Because hospitals can pick one or more solutions from each layer, mass notification systems can be configured to comply with federal legislation (i.e., the Americans with Disabilities Act Title III) and with state or local ordinances when required (i.e., see California §8593.7). However, with the exception of email, these channels of communication are limited in the amount of information they can provide, and this can cause issues with providing the right information at the right time.
If staff do experience a lapse in cognitive function and require more information than provided by (say) a PA announcement, the options are limited for where they can get it from. Many staff will not have access to PCs when an emergency starts, and therefore will not have access to repositories of information relating to their roles in specific types of emergency. Likewise, patients and visitors will not have access to further information and will be relying on staff for direction.
Because of the inaccessibility to PCs, staff will have to rely on communicating via a personal mobile device. However, while email does not have the same information limitations as other communication channels, most healthcare organizations do not allow staff to access corporate emails from personal devices due to HIPAA requirements. Furthermore, patients and visitors will not have access to email information they might need to make informed decisions in a stressful situation.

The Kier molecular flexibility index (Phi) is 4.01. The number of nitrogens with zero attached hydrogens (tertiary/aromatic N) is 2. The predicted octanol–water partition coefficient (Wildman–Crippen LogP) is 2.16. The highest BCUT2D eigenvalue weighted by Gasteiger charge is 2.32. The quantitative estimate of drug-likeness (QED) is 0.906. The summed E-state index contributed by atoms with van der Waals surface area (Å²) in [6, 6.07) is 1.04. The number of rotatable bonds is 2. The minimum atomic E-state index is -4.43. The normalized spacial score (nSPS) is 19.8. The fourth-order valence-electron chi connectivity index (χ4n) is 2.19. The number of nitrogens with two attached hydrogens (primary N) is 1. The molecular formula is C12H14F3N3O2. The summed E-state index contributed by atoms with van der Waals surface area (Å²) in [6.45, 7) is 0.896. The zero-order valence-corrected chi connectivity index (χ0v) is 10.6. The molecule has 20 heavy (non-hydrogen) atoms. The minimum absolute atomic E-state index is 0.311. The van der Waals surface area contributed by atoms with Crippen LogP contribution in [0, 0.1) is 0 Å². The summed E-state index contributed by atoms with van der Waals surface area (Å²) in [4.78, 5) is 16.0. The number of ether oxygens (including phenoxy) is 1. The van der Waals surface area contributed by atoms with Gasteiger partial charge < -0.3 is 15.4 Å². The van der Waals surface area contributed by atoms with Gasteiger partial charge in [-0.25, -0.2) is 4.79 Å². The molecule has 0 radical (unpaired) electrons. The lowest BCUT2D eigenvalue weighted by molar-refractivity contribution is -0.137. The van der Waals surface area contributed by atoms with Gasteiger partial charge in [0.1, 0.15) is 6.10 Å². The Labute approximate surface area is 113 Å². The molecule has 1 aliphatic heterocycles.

The solution to maximize the effectiveness of mass notification and crisis communications for hospitals is to prepare web pages in advance with the procedures for each type of emergency and include a link to the relevant web page at the end of each SMS text alert. Then, when a staff member, patient, or visitor receives a short SMS alert, they click on the link at the end of the alert to access a web page with full instructions on how they should respond.